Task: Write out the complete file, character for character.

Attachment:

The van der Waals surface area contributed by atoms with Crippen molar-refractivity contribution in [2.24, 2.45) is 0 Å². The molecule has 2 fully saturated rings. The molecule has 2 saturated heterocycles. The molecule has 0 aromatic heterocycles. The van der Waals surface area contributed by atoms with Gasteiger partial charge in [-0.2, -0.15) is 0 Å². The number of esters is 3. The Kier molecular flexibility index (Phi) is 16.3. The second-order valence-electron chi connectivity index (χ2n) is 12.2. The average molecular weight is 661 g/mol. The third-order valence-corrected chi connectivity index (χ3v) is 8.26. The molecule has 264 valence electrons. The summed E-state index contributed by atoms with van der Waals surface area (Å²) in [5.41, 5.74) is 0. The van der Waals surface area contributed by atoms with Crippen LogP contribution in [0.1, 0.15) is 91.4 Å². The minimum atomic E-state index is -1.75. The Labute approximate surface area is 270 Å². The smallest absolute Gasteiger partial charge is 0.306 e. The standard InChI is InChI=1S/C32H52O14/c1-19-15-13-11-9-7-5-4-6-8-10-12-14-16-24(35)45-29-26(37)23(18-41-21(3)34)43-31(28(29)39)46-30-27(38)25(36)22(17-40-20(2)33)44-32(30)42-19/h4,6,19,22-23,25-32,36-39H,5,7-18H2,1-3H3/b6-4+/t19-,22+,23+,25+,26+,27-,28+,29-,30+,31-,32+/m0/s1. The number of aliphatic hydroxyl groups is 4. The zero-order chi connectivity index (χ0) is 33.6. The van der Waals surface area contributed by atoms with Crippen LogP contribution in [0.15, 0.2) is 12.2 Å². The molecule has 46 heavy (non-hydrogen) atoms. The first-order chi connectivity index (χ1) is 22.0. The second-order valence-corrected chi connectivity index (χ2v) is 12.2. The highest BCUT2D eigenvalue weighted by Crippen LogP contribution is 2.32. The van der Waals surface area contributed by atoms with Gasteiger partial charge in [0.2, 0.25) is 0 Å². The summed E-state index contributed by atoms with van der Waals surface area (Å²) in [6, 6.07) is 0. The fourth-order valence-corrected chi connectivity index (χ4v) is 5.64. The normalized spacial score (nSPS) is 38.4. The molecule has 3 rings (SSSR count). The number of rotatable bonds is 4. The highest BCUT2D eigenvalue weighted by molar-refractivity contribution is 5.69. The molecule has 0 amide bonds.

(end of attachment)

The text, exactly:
The van der Waals surface area contributed by atoms with Crippen molar-refractivity contribution in [2.24, 2.45) is 0 Å². The molecule has 2 fully saturated rings. The molecule has 2 saturated heterocycles. The molecule has 0 aromatic heterocycles. The van der Waals surface area contributed by atoms with Gasteiger partial charge in [-0.2, -0.15) is 0 Å². The number of esters is 3. The Kier molecular flexibility index (Phi) is 16.3. The second-order valence-electron chi connectivity index (χ2n) is 12.2. The average molecular weight is 661 g/mol. The third-order valence-corrected chi connectivity index (χ3v) is 8.26. The molecule has 264 valence electrons. The summed E-state index contributed by atoms with van der Waals surface area (Å²) in [5.41, 5.74) is 0. The van der Waals surface area contributed by atoms with Crippen LogP contribution in [0.1, 0.15) is 91.4 Å². The minimum atomic E-state index is -1.75. The Labute approximate surface area is 270 Å². The smallest absolute Gasteiger partial charge is 0.306 e. The standard InChI is InChI=1S/C32H52O14/c1-19-15-13-11-9-7-5-4-6-8-10-12-14-16-24(35)45-29-26(37)23(18-41-21(3)34)43-31(28(29)39)46-30-27(38)25(36)22(17-40-20(2)33)44-32(30)42-19/h4,6,19,22-23,25-32,36-39H,5,7-18H2,1-3H3/b6-4+/t19-,22+,23+,25+,26+,27-,28+,29-,30+,31-,32+/m0/s1. The number of aliphatic hydroxyl groups is 4. The zero-order chi connectivity index (χ0) is 33.6. The van der Waals surface area contributed by atoms with Crippen LogP contribution in [0.15, 0.2) is 12.2 Å². The molecule has 46 heavy (non-hydrogen) atoms. The first-order chi connectivity index (χ1) is 22.0. The second-order valence-corrected chi connectivity index (χ2v) is 12.2. The highest BCUT2D eigenvalue weighted by Crippen LogP contribution is 2.32. The van der Waals surface area contributed by atoms with Gasteiger partial charge in [0.2, 0.25) is 0 Å². The summed E-state index contributed by atoms with van der Waals surface area (Å²) in [6, 6.07) is 0. The fourth-order valence-corrected chi connectivity index (χ4v) is 5.64. The normalized spacial score (nSPS) is 38.4. The molecule has 3 rings (SSSR count). The number of rotatable bonds is 4. The highest BCUT2D eigenvalue weighted by molar-refractivity contribution is 5.69. The molecule has 0 amide bonds.